I remember playing with walkie talkies as a kid – it usually ending with arguing with my brother since we were both stubborn and trying to talk over the radios at the same time. Then as I got older and cell phones became a increasingly more high-tech, walkie talkies fell to wayside. I dismissed them as communication for my technology-challenged dad. This summer that all changed with my first pair of Midland two way radios.
I began taking them on camping, hiking, and backpacking trips mainly for the NOAA weather scan feature. I’ve been caught high in the alpine when a storm — not in the morning’s forecast — rolled in quickly and ferociously. My two way radios came in handy when my backpacking group split up to scope out campsites around an alpine lake. On each adventure, I found myself using the radios more and more. My next trip took me backpacking the North Cascades in early October.
Hittin’ the Trail with Midland Two Way Radios
My friends and I were lucky enough to win the permit lottery for the elusive overnight permit for The Enchantments in the North Cascades. We were excited to see the wilderness in the fall when the larches were turning a striking golden yellow. We were also a little nervous about the temperatures and weather in the high alpine that late in the season, but we were prepared. With a fresh skiff of snow on the ground, we hit the trail with smiles.
A couple miles into the hike, we realized that not everyone was at the same fitness level. Half of us were working up a sweat and getting chilled waiting for the slower hikers to catch up. We decided to split into two groups with each group having a radio. Half of us took off full-steam ahead to find a campsite, while the slower folks in the group continued on at a more casual pace.
We set up camp on the far side of the lake and were able to communicate with the other group that was a couple hours behind us. I was so impressed that we were able to communicate when we were 3 to 4 miles apart and separated by thick forest, giant rock slabs, boulder fields, and towering jagged peaks.
The Wilderness Emergency Begins
The next morning, a couple of us went down to the lake shore to watch the sunrise and have breakfast. After a couple hours, we headed back up to camp – where things began to go south fast.
We walked into camp to discover a member of our group was violently ill. We knew cold damp weather combined with cold sweats and vomiting was a recipe for disaster. After evaluating the severity of the situation, we realized it wouldn’t be long before our friend sweated through all of his dry layers and sleeping bag. We would have no way to keep him warm. In the Alpine Lakes Wilderness, all fires are prohibited above 5,000 feet.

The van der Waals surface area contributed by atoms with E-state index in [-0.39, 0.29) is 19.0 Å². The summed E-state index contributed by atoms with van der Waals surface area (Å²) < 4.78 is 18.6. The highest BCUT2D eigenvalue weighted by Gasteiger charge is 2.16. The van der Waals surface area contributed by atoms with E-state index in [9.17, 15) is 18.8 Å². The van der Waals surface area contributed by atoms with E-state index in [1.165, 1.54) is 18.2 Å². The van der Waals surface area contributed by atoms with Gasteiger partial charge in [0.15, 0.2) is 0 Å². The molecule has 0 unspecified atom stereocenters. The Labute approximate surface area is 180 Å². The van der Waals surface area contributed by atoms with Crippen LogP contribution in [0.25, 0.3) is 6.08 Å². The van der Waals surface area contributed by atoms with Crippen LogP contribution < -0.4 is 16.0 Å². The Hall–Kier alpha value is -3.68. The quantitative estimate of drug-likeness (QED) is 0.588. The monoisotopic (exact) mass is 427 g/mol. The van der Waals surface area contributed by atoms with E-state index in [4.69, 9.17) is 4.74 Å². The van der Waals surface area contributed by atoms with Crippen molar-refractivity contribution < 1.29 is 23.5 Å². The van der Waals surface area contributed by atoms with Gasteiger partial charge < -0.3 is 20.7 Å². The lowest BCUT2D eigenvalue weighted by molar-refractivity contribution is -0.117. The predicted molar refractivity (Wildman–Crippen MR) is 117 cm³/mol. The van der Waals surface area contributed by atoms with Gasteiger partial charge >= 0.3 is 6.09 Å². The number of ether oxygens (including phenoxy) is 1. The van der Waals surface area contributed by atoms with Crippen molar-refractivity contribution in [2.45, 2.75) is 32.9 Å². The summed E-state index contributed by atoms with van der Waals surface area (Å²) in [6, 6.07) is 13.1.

We made a plan, two would hike out with a radio and hopefully, there would be a Ranger at the trailhead like the day before. I would stay behind with our sick friend and his wife and hike out after 3 hours with the second radio.
Hours went by without the situation improving and without signs of a ranger. I helped make a couple more hot water bottles for our sick friend, gave him my emergency bivvy (a heavy duty full body bag similar to a space blanket), and hit the trail with my walkie talkie. My fingers were crossed that the first group that headed down the mountain had already found a ranger.
About 4 miles from the trailhead, I was able to get through to my friends on the radio. They had not found a ranger. I told them to go ahead and drive down the mountain to the ranger station in Leavenworth, and I would wait for them at the trailhead. We were losing precious time and daylight – we needed to get help to our friend before he turned hypothermic.
The ranger station was closed–it was Sunday–so we ended up calling 911. Medics and a helicopter were en route. We relaxed knowing our friends were taken care of. But celebration was premature.
At 7pm, as the sun began to set, Search and Rescue called us. Our friend was in the nearby hospital, but his wife was still up on the mountain. The only helicopter available was small and could not carry out our friend’s wife or any gear. We would have to hike back in to help his wife and pack out all of his gear. Just as we caught our breath, we needed to devise another plan to help our friend get off the mountain.
We decided that two of us would hike back up at 6 am the next morning while another stayed in town with our friend in the hospital.
After 7 hours of hiking we were back at the trailhead where cold beers and fresh donuts were waiting. With tired legs, we were thankful to have all the gear and everyone off of the mountain.
Lessons Learned on the Trail
My pair of Midland two way radios were critical for managing our group of backpackers. I relied on them to keep us connected when splitting up and looking for a campsite and for communicating during a backcountry emergency. This situation would have been much more stressful and challenging if we had not been able to divide and conquer. The radios made finding a campsite convenient and made our incident recovery strategies seamless.
This experience confirmed what I already had come to learn — I will never go camping, hiking, or backpacking without my Midland two way radios. They make communication in the backcountry possible even in the most rugged terrain.
– Kayla Haas, Midland Adventures Contributor
This is not the first time Midland’s walkie talkies have come to the rescue – read more about Midland radios helped save two women’s lives.